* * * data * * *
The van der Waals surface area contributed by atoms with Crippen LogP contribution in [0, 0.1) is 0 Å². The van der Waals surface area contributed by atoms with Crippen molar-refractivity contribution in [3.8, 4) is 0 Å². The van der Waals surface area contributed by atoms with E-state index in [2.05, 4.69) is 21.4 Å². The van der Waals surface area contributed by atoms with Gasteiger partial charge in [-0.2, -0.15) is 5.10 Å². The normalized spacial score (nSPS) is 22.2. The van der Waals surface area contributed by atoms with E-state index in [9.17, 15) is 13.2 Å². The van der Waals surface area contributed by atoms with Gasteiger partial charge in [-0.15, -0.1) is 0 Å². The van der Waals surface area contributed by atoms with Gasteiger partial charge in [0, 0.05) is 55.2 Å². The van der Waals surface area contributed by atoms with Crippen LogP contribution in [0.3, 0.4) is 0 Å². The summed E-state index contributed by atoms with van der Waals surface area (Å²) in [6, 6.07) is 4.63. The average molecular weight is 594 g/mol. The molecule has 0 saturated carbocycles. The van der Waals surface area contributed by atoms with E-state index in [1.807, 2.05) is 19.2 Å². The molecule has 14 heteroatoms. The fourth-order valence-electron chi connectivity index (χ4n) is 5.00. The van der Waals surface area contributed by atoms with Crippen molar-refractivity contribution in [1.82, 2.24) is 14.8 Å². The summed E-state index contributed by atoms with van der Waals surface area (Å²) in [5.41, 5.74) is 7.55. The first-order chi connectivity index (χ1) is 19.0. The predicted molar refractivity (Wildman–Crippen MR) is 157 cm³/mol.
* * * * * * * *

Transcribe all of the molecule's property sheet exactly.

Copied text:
The van der Waals surface area contributed by atoms with Crippen LogP contribution in [0, 0.1) is 0 Å². The van der Waals surface area contributed by atoms with Crippen molar-refractivity contribution in [3.8, 4) is 0 Å². The van der Waals surface area contributed by atoms with E-state index in [2.05, 4.69) is 21.4 Å². The van der Waals surface area contributed by atoms with Gasteiger partial charge in [-0.2, -0.15) is 5.10 Å². The normalized spacial score (nSPS) is 22.2. The van der Waals surface area contributed by atoms with E-state index in [9.17, 15) is 13.2 Å². The van der Waals surface area contributed by atoms with Gasteiger partial charge in [-0.15, -0.1) is 0 Å². The van der Waals surface area contributed by atoms with Gasteiger partial charge in [0, 0.05) is 55.2 Å². The van der Waals surface area contributed by atoms with Crippen LogP contribution in [0.3, 0.4) is 0 Å². The summed E-state index contributed by atoms with van der Waals surface area (Å²) in [6, 6.07) is 4.63. The average molecular weight is 594 g/mol. The molecule has 0 saturated carbocycles. The van der Waals surface area contributed by atoms with E-state index in [1.807, 2.05) is 19.2 Å². The molecule has 14 heteroatoms. The fourth-order valence-electron chi connectivity index (χ4n) is 5.00. The van der Waals surface area contributed by atoms with Crippen molar-refractivity contribution in [1.82, 2.24) is 14.8 Å². The summed E-state index contributed by atoms with van der Waals surface area (Å²) in [5.41, 5.74) is 7.55. The first-order chi connectivity index (χ1) is 19.0. The predicted molar refractivity (Wildman–Crippen MR) is 157 cm³/mol.